According to KVERT reports, the explosive activity of Karymsky experienced an increase on July 13, 2022.
Himawari-8 satellite data from 13.07 to 10.50 a.m. showed an ash plume up to 8,500 meters a.s.l. extending to the southwest of the volcano.
After the eruption at 10:50 a.m. on July 13, the ash cloud continues to be observed at a distance of 350 km southwest of the volcano, at 3,000 m. amsl.
On 14.07 / 00:56, KVERT reports moderate explosive activity of the volcano which continues. Satellite data showed an ash cloud drifting southeast from the volcano,
3000m. amsl. Distance from ash plume/volcano cloud: 369 km.
Moderate activity of the volcano continues. Ash explosions up to 12 km (39,400 ft) a.s.l. could occur at any time. Ongoing activity could affect international and low-flying aircraft. The color code for aviation remains orange.
Sources: KVERT, VAAC Tokyo, Mirova
Karymsky - Volcanic ash advisory on 13.07.2022 / 3:00 p.m. and on 14.07.2022 / 06:00 a.m. - Doc. VAAC Tokyo - one click to enlarge the thumbnails
In Mayotte, seismic and volcanic activity has changed little.
The sinking and the movement of the island towards the east are considered by REVOSIMA as not significant during the last 12 months.
Since January 2021, there have been no new lava flows observed.
New releases of gas have however been spotted, a.o. in the Fer à Cheval area, 10 km off Petite Terre.
The next MAYOBS 23 mission, from July 09 to 27, 2022, aboard the Marion Dufresne vessel will make it possible to continue monitoring eruptive activity and underwater relief, seismic activity and fluid emissions, and to check if there have been any new castings since October 2021.
Sources: REVOSIMA – Mayotte volcanological bulletin June 2022 & MAYOBS 23 campaign from July 7 to 27, 2022
An article appeared in the AGU, titled "Volume, effusion rate and lava transport during the 2021 Fagradalsfjall eruption: results from near real-time photogrammetric monitoring".
Fagradalsfjall - (a) Thickness map of vent products during the eruption of Fagradalsfjall as of September 30, 2021. Vents are marked with dots and numbered chronologically after opening time. The location of the topographic profile (A-A′) in (c) is marked with a yellow line. Bottom topography is based on IslandsDEM v0. (b) Map of the Reykjanes Peninsula. The red box indicates the area displayed in (a). Densely populated areas are marked in grey. Volcanic systems (Sæmundsson & Sigurgeirsson, 2013) are marked in orange and designated by a capital letter according to their name; R, Reykjanes; S, Svartsengi; F, Fagradalsfjall; K, Krysuvík; B, Brennisteinsfjöll; H, Hengil. - Doc.AGU / Gro B.M. Pedersen, & al. - one click to enlarge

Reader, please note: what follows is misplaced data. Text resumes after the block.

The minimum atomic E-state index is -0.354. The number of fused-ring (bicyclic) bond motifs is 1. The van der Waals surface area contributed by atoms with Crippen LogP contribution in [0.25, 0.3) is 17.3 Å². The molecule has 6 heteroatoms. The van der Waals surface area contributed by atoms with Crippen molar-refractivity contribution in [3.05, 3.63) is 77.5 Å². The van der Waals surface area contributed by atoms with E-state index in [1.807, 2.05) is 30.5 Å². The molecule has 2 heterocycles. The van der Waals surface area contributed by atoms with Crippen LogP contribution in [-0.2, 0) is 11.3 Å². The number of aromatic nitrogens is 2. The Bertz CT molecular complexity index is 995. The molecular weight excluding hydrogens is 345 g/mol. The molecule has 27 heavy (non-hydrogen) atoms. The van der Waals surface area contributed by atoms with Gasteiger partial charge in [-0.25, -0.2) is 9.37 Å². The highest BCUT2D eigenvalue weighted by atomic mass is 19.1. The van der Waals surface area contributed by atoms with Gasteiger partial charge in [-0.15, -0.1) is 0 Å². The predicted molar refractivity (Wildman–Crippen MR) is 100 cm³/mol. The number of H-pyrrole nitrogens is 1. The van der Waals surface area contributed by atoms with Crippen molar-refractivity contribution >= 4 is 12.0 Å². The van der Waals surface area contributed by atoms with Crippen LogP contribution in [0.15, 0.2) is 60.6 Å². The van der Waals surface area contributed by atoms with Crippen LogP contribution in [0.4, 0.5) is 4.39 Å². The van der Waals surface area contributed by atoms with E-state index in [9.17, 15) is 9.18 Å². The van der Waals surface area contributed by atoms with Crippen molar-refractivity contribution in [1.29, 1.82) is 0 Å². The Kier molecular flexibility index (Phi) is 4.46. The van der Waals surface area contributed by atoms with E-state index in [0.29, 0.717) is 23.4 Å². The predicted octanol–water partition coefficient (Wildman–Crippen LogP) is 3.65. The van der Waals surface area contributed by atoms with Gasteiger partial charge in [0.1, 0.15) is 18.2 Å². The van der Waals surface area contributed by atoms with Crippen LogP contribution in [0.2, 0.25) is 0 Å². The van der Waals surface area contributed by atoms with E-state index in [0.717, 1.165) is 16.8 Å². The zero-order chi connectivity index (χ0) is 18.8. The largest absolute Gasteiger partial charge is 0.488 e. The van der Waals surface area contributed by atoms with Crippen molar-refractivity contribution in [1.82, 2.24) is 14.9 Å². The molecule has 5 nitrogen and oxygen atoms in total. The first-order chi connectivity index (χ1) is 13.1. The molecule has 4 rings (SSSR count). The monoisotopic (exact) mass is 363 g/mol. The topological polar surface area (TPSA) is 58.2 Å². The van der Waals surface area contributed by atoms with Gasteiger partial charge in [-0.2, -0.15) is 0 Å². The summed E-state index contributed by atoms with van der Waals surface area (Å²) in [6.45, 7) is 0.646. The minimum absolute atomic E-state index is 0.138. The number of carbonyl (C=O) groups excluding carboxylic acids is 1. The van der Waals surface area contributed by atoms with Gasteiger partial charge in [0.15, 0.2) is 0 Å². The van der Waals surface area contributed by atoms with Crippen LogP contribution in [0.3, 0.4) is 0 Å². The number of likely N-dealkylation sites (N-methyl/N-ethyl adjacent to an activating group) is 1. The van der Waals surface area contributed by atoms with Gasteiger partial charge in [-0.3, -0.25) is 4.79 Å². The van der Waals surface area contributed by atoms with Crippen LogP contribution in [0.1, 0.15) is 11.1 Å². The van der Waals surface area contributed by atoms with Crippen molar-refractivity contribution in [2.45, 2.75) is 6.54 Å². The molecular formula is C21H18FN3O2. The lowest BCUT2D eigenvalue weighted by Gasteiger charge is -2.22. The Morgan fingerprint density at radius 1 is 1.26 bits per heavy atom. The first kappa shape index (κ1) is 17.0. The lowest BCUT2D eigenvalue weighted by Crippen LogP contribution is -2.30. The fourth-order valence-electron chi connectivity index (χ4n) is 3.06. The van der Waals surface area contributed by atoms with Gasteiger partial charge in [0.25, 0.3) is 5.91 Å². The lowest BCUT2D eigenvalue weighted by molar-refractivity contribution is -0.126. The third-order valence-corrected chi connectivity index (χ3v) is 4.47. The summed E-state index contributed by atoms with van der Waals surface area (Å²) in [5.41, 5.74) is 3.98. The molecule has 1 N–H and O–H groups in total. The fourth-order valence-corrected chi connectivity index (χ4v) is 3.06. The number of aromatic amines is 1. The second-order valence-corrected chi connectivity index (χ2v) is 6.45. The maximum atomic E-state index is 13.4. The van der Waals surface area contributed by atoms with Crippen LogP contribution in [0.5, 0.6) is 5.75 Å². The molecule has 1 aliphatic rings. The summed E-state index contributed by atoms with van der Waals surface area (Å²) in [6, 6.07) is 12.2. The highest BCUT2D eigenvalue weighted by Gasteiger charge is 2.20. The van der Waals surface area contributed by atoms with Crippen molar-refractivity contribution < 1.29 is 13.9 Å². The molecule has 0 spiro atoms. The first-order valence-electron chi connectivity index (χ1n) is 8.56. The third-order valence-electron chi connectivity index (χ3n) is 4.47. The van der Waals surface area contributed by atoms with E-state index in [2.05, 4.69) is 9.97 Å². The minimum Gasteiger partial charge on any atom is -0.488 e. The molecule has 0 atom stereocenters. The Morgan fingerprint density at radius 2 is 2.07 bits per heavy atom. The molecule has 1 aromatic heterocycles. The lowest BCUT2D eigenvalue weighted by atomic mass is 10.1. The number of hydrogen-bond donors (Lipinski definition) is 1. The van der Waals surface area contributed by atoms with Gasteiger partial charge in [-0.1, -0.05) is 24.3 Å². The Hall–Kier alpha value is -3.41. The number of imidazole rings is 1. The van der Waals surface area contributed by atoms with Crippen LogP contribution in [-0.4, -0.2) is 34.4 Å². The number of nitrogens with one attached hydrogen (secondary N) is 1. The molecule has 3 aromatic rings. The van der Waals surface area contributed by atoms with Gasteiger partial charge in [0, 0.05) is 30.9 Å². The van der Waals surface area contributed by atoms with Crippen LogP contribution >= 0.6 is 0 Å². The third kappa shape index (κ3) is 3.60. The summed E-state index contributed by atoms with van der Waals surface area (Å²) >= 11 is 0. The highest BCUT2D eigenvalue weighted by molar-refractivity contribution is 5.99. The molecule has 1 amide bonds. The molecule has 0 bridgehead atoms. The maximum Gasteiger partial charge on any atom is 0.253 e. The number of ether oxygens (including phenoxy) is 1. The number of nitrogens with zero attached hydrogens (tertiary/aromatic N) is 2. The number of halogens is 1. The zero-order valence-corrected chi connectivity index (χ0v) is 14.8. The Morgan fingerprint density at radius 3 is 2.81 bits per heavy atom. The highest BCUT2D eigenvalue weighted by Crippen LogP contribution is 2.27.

Fagradalsfjall - Topographic profile along vents from NE to SW (location in [a]). - Doc.AGU / Gro B.M. Pedersen, & al. - one click to enlarge
The effusive basalt eruption at Mount Fagradalsfjall lasted from March 19 to September 18, 2021, ending a 781-year quiescent period on the Reykjanes Peninsula, Iceland.
At the end of September 2021, 33 near real-time photogrammetric surveys were carried out using satellite and aerial images, generally processed in 3 to 6 hours. The results provide unprecedented temporal datasets of lava volume, thickness and effusion rate. This allowed a rapid assessment of the evolution of the eruption and the risks for populated areas, important infrastructure and tourist centers. The lava flow field has an average lava thickness greater than 30 m, covers 4.8 km2 and has an apparent volume of 150 ± 3 × 106 m3. The average global outflow rate from March to September is 9.5 ± 0.2 m3/s, varying between 1 and 8 m3/s in March-April and increasing to 9-13 m3/s in May-September. This is rare for recent Icelandic eruptions, where the highest discharge usually occurs in the opening phase.
Full text following the link in source.
Source: Volume, effusion rate and lava transport during the 2021 Fagradalsfjall eruption: near real-time photogrammetric monitoring results
Gro B.M. Pedersen, & al.-
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